One of the world’s greatest mathematicians explains his revolutionary hypothesis about the enigma at the heart of maths: omega.
‘Chaitin comes across as a kind of mathematical Richard Feynman, intuitive and high-spirited, irreverent and plain-spoken.’ — Peter Pesic, TLS
Meta Maths is Gregory Chaitin’s exuberant account of his discovery of ‘omega’: the infinitely long, exquisitely complex and utterly incalculable representation of randomness and unknowability in mathematics. From Euclid to Gödel to Turing, Chaitin’s infectious narrative guides us on a spellbinding journey through the historical advances in maths and science that led to his breakthrough discovery. Once there he takes us further, to the very frontiers of scientific thinking. Meta Maths shows that mathematics is as much art form as logic, as much science as pure reasoning, and sheds light on what we can ultimately hope to know about the universe and the very nature of life.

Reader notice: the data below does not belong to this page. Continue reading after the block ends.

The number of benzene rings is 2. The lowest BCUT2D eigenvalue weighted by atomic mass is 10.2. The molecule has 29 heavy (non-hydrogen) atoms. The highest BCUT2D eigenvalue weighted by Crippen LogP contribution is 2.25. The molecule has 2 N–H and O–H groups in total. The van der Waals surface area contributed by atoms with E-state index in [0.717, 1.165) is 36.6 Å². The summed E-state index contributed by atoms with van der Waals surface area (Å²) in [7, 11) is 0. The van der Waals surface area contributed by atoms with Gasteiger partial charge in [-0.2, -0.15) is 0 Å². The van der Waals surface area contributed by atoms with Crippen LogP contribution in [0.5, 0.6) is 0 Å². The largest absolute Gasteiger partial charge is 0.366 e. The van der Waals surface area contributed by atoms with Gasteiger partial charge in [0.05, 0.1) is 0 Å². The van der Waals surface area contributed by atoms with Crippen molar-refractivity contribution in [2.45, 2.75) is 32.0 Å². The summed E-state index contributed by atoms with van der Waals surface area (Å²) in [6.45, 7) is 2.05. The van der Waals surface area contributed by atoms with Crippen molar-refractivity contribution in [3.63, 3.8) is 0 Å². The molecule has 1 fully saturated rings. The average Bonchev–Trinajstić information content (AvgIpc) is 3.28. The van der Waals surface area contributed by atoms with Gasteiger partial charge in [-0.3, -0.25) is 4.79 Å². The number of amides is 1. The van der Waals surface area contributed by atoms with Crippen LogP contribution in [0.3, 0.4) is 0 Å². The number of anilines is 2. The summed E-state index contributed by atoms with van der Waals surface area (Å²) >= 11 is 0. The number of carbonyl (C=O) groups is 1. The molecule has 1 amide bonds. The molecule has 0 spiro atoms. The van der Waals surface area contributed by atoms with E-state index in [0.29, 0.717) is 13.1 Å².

‘Here is the story of algebra.’ With this deceptively simple introduction, Unknown Quantity opens, thirty-eight centuries ago, at the time of Abraham and Isaac. In stylish and accessible prose, Derbyshire shows how the invention of algebra was more than the beginning of a specific discipline of mathematics; it was also the birth of a new way of thinking that altered, forever, the ways in which we see and understand our world.